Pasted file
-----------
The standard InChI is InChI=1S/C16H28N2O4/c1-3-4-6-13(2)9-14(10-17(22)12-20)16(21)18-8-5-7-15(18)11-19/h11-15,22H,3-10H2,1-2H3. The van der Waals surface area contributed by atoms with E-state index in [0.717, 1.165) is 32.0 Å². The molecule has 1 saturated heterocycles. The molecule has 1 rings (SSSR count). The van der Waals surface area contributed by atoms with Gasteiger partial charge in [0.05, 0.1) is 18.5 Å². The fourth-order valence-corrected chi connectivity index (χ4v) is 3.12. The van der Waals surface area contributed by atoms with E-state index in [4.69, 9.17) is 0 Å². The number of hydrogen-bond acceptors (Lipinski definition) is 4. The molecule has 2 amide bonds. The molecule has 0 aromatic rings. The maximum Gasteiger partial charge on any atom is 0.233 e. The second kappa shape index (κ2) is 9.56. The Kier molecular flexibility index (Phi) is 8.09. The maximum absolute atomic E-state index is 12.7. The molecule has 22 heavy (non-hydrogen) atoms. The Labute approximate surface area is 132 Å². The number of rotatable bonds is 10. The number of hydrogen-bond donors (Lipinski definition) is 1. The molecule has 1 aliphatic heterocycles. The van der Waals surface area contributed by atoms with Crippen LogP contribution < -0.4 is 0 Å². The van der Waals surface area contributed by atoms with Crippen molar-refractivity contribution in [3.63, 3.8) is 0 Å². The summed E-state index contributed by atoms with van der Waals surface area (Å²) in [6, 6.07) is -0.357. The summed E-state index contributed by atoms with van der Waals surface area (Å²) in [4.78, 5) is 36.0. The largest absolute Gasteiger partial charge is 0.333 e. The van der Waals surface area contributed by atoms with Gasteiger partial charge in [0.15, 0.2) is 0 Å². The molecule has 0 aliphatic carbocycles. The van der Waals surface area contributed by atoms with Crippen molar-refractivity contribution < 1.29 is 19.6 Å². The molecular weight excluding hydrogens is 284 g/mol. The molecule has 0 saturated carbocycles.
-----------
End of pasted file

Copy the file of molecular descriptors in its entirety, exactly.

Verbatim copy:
The standard InChI is InChI=1S/C16H28N2O4/c1-3-4-6-13(2)9-14(10-17(22)12-20)16(21)18-8-5-7-15(18)11-19/h11-15,22H,3-10H2,1-2H3. The van der Waals surface area contributed by atoms with E-state index in [0.717, 1.165) is 32.0 Å². The molecule has 1 saturated heterocycles. The molecule has 1 rings (SSSR count). The van der Waals surface area contributed by atoms with Gasteiger partial charge in [0.05, 0.1) is 18.5 Å². The fourth-order valence-corrected chi connectivity index (χ4v) is 3.12. The van der Waals surface area contributed by atoms with E-state index in [4.69, 9.17) is 0 Å². The number of hydrogen-bond acceptors (Lipinski definition) is 4. The molecule has 2 amide bonds. The molecule has 0 aromatic rings. The maximum Gasteiger partial charge on any atom is 0.233 e. The second kappa shape index (κ2) is 9.56. The Kier molecular flexibility index (Phi) is 8.09. The maximum absolute atomic E-state index is 12.7. The molecule has 22 heavy (non-hydrogen) atoms. The Labute approximate surface area is 132 Å². The number of rotatable bonds is 10. The number of hydrogen-bond donors (Lipinski definition) is 1. The molecule has 1 aliphatic heterocycles. The van der Waals surface area contributed by atoms with Crippen LogP contribution < -0.4 is 0 Å². The van der Waals surface area contributed by atoms with Crippen molar-refractivity contribution in [3.63, 3.8) is 0 Å². The summed E-state index contributed by atoms with van der Waals surface area (Å²) in [6, 6.07) is -0.357. The summed E-state index contributed by atoms with van der Waals surface area (Å²) in [4.78, 5) is 36.0. The largest absolute Gasteiger partial charge is 0.333 e. The van der Waals surface area contributed by atoms with Gasteiger partial charge in [0.15, 0.2) is 0 Å². The molecule has 0 aliphatic carbocycles. The van der Waals surface area contributed by atoms with Crippen molar-refractivity contribution < 1.29 is 19.6 Å². The molecular weight excluding hydrogens is 284 g/mol. The molecule has 0 saturated carbocycles.